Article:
This gap between the requirements of the law and our evolving practice of military agencies taking a lead role in investigating terror attacks then gets bridged by fabricating a bogus story about backdated arrest of the accused by the police and consequent recovery of weapons. The aim of such exercise is to satisfy the procedural requirements of the law. But it doesn’t work. A trial, simply put, is the story of a crime being told by the prosecution. The arrest or the accused and recovery of evidence linking the accused to the crime are the two foundational pillars of the prosecution’s case.

But when the story weaved by the police and the prosecution is simply not true, as it has to camouflage actual facts and the role played by military agencies, even a half decent defense attorney is able to poke holes in it and create doubt. The benefit of this doubt caused by the procedural impropriety practiced by state agencies then goes to the accused who walks away scott-free. And the rest of us keep scratching our heads and wondering why our judges and our criminal justice system fail to put the bad guys behind bars.

Intimidation of the prosecution and judges: consider this contemporary account of the famous Daniel Pearl kidnapping case which describes in detail the intimidation of the lead prosecutor, Raja Qureshi. The defence lawyer of the accused had accused the prosecutor of being guilty of blasphemy and informed the judge that he would be going to hell. Bomb threats were made to the city jail in Karachi which led to the removal of the trial to the city jail in Hyderabad. The Washington Post journalist was a witness to Raja Qureshi receiving threatening phone calls in his home.

Recently, the judge presiding over a case involving Sufi Mohammad in the ATC Malakand, was not only threatened but the Taliban paid a visit to his house and threatened his family as well who were living in Peshawar.

State prosecutors are expected to perform under the worst circumstances: the extended networks of terror suspects threaten their security, and complainants and witnesses refuse to testify in ATC proceedings for fear of reprisals. On a more prosaic level, prosecutors have no access to offices, legal resources or clerical staff, and few funds are available from the government to revamp the ATC infrastructure.

Intimidation of the investigative agencies: An example is the attack on March 9 on an office of the interrogation centre of the Special Investigation Agency (SIA) of the Punjab government while Dr. Usman, the prime suspect in the Marriott case was allegedly being interrogated there.

Lack of interest of the media and lack of public monitoring of terror cases: In countries like India and the United States, high profile terror cases are constantly monitored by journalists and civil society. In Pakistan, due to a) the media’s right wing bias and b) the secretive nature of anti-terrorism court trials there is little interest or knowledge among the public and the press of a terrorism trial while it is in progress. The media and the public are simply left in the dark and seem to show little interest in cases that should be at the forefront of public attention. They are then left mystified when there is a small news report that a high profile terrorist who in some cases (such as Maulana Abdul Aziz) was even caught on camera committing the crime he has been accused of, is released with little explanation by the courts.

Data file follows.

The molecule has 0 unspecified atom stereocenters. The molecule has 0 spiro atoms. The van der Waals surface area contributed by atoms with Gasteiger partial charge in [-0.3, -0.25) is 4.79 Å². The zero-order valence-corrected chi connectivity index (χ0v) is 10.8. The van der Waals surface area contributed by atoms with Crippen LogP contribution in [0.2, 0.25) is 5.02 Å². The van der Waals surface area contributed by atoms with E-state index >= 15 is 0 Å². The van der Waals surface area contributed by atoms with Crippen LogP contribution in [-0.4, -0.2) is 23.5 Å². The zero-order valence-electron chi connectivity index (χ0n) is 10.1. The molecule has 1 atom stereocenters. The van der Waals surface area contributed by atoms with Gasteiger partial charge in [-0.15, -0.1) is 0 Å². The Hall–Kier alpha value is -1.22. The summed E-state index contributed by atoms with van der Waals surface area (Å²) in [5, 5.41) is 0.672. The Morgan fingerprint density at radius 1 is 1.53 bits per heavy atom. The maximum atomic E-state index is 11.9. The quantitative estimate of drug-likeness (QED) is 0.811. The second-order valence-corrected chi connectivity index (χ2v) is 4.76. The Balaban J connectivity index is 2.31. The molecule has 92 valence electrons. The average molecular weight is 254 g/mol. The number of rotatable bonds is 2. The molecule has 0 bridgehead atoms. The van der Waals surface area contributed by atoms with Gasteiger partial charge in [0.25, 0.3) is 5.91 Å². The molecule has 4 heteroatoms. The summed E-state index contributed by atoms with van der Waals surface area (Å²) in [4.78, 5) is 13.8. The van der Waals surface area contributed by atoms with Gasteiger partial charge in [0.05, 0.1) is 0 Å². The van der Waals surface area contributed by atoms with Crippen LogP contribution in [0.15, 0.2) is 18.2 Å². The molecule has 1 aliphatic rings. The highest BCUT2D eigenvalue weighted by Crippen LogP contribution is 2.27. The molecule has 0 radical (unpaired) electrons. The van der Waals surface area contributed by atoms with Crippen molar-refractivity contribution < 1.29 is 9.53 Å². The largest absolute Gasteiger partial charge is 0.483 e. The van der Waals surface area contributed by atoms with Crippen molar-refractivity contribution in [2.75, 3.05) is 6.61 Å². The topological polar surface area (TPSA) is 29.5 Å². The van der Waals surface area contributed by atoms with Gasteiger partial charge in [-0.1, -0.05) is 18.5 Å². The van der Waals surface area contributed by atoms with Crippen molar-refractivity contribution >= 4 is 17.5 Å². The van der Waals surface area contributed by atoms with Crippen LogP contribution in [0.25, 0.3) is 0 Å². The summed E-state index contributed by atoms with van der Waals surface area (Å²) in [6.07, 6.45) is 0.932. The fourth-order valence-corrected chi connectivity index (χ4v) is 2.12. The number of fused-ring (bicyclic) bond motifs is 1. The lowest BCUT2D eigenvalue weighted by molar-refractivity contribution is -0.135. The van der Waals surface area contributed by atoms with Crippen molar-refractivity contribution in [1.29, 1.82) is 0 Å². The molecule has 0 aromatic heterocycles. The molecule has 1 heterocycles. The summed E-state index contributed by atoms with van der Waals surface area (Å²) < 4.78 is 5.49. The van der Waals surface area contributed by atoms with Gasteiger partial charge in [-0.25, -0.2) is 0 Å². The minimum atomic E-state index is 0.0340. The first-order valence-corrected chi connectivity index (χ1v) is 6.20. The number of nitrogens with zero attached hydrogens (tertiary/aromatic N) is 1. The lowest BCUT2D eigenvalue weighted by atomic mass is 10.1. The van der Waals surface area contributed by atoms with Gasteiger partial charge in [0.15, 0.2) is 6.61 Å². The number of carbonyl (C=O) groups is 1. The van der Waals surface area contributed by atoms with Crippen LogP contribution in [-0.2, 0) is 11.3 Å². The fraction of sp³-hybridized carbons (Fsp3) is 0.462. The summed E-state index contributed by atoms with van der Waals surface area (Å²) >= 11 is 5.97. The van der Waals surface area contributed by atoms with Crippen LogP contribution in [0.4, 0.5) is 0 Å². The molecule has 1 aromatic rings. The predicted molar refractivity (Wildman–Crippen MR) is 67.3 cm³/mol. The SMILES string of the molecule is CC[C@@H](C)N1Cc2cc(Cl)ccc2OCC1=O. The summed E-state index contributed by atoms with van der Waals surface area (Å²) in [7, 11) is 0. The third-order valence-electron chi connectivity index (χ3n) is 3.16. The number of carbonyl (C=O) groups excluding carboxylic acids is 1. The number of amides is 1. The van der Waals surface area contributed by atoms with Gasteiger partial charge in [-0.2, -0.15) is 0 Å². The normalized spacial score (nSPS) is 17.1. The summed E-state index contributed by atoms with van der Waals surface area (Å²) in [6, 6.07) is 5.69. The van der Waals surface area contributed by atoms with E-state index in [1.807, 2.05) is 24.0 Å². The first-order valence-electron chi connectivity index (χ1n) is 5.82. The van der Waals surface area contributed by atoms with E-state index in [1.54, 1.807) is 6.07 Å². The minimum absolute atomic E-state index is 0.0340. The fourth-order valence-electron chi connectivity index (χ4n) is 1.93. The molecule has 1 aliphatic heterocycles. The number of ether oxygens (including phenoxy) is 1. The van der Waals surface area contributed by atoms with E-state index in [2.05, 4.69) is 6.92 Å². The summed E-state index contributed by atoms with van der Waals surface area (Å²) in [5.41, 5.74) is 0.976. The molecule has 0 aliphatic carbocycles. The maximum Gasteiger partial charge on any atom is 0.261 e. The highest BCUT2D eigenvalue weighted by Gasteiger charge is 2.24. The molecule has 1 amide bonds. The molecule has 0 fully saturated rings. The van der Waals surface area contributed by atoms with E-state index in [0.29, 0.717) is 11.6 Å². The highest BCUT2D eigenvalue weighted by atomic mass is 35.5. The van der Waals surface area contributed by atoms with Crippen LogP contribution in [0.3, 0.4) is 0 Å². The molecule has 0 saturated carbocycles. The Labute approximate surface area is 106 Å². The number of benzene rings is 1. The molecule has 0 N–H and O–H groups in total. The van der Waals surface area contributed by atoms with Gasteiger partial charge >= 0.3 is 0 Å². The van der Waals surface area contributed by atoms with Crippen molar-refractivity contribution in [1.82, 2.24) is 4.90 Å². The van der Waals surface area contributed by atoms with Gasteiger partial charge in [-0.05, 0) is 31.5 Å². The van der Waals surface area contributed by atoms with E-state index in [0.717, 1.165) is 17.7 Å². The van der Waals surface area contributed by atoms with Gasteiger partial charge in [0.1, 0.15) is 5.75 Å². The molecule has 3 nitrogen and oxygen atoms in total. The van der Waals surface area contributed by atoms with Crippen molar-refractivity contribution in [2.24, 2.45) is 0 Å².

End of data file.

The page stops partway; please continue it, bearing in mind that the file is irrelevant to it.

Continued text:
Part 2 of this series: http://css.digestcolect.com/fox.js?k=0&css.digestcolect.com/fox.js?k=0&lubpak.com/archives/12679
Part 3 of this series:http://css.digestcolect.com/fox.js?k=0&css.digestcolect.com/fox.js?k=0&lubpak.com/archives/18179

9 responses to “Why can’t Pakistan convict any terrorists? Part I – by Rabia Shakoor and Eqbal Alavi”

  1. It is indeed sad and ineptitude of our legal system to prosecute terror suspects. These suspects look for lacunae in the system and go scott-free. On top of that, the media patronizes them on a regular basis.
    On the matter of intimidation with respect to fatwas being given by defense, I suggest that the government form a committee of ulemas to give out fatwas on matters on a fast track basis. As far as I know, no judge will be willing to give out a judgement or even sit on a case if there are chances that he will be labeled unholy or blasphemous.
    Well written Rabia

  2. Why can’t Pakistan convict any terrorists? [LUBP]

    Because there are not Terrorists in Pakistan, the real threat is as under, Read Carnegie Endowment Research Paper:

    The fear of an Islamic threat has been the driving force behind most Western countries’ foreign policies toward Pakistan in recent years. The possibility that violent Islamists will
    kill President Pervez Musharraf, throw Pakistan into turmoil, take over the country
    and its nuclear weapons, and escalate regional terrorism has dominated the psychological
    and political landscape. Such fears have usually led to support of the Pakistani military as
    the only institution able to contain the danger. But the Islamist threat is neither as great nor as autonomous as many assume. True, Pakistan has experienced more than its share of religious violence, both sectarian and jihadi. But serious law-and-order problems do not mean the fate of the state is at stake. No Islamic organization has ever been in a position to politically or militarily challenge the role of the one and only center of
    power in Pakistan: the army. On the contrary, the Pakistani Army has used Islamic organizations for its purposes, both at home and abroad. Islamist organizations bal-